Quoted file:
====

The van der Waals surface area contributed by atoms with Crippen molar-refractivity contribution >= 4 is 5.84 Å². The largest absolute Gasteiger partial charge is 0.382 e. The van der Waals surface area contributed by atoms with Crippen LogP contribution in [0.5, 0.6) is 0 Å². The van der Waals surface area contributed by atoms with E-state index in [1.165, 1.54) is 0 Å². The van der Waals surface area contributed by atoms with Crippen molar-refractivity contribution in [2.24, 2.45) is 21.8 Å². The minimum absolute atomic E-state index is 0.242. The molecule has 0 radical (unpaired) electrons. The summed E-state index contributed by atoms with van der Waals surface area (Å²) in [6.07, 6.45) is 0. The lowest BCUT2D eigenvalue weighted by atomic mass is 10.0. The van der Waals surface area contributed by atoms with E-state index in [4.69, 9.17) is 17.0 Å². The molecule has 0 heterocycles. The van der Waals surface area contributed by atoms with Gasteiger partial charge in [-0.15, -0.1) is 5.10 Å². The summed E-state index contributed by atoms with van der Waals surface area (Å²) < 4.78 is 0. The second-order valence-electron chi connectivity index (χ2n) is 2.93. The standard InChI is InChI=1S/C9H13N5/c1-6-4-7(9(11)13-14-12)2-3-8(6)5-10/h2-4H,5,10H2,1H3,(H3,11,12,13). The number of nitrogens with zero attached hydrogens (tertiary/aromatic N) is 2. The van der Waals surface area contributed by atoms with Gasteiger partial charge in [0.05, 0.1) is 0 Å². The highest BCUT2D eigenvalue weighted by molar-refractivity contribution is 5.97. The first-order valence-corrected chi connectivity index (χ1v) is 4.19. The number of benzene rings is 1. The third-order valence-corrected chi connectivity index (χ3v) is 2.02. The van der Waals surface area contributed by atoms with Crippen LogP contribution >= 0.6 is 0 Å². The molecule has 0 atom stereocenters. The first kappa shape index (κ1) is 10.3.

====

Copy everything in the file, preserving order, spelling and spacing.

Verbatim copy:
The van der Waals surface area contributed by atoms with Crippen molar-refractivity contribution >= 4 is 5.84 Å². The largest absolute Gasteiger partial charge is 0.382 e. The van der Waals surface area contributed by atoms with Crippen LogP contribution in [0.5, 0.6) is 0 Å². The van der Waals surface area contributed by atoms with E-state index in [1.165, 1.54) is 0 Å². The van der Waals surface area contributed by atoms with Crippen molar-refractivity contribution in [2.24, 2.45) is 21.8 Å². The minimum absolute atomic E-state index is 0.242. The molecule has 0 radical (unpaired) electrons. The summed E-state index contributed by atoms with van der Waals surface area (Å²) in [6.07, 6.45) is 0. The lowest BCUT2D eigenvalue weighted by atomic mass is 10.0. The van der Waals surface area contributed by atoms with E-state index in [4.69, 9.17) is 17.0 Å². The molecule has 0 heterocycles. The van der Waals surface area contributed by atoms with Gasteiger partial charge in [-0.15, -0.1) is 5.10 Å². The summed E-state index contributed by atoms with van der Waals surface area (Å²) < 4.78 is 0. The second-order valence-electron chi connectivity index (χ2n) is 2.93. The standard InChI is InChI=1S/C9H13N5/c1-6-4-7(9(11)13-14-12)2-3-8(6)5-10/h2-4H,5,10H2,1H3,(H3,11,12,13). The number of nitrogens with zero attached hydrogens (tertiary/aromatic N) is 2. The van der Waals surface area contributed by atoms with Gasteiger partial charge in [0.05, 0.1) is 0 Å². The highest BCUT2D eigenvalue weighted by molar-refractivity contribution is 5.97. The first-order valence-corrected chi connectivity index (χ1v) is 4.19. The number of benzene rings is 1. The third-order valence-corrected chi connectivity index (χ3v) is 2.02. The van der Waals surface area contributed by atoms with Crippen LogP contribution >= 0.6 is 0 Å². The molecule has 0 atom stereocenters. The first kappa shape index (κ1) is 10.3.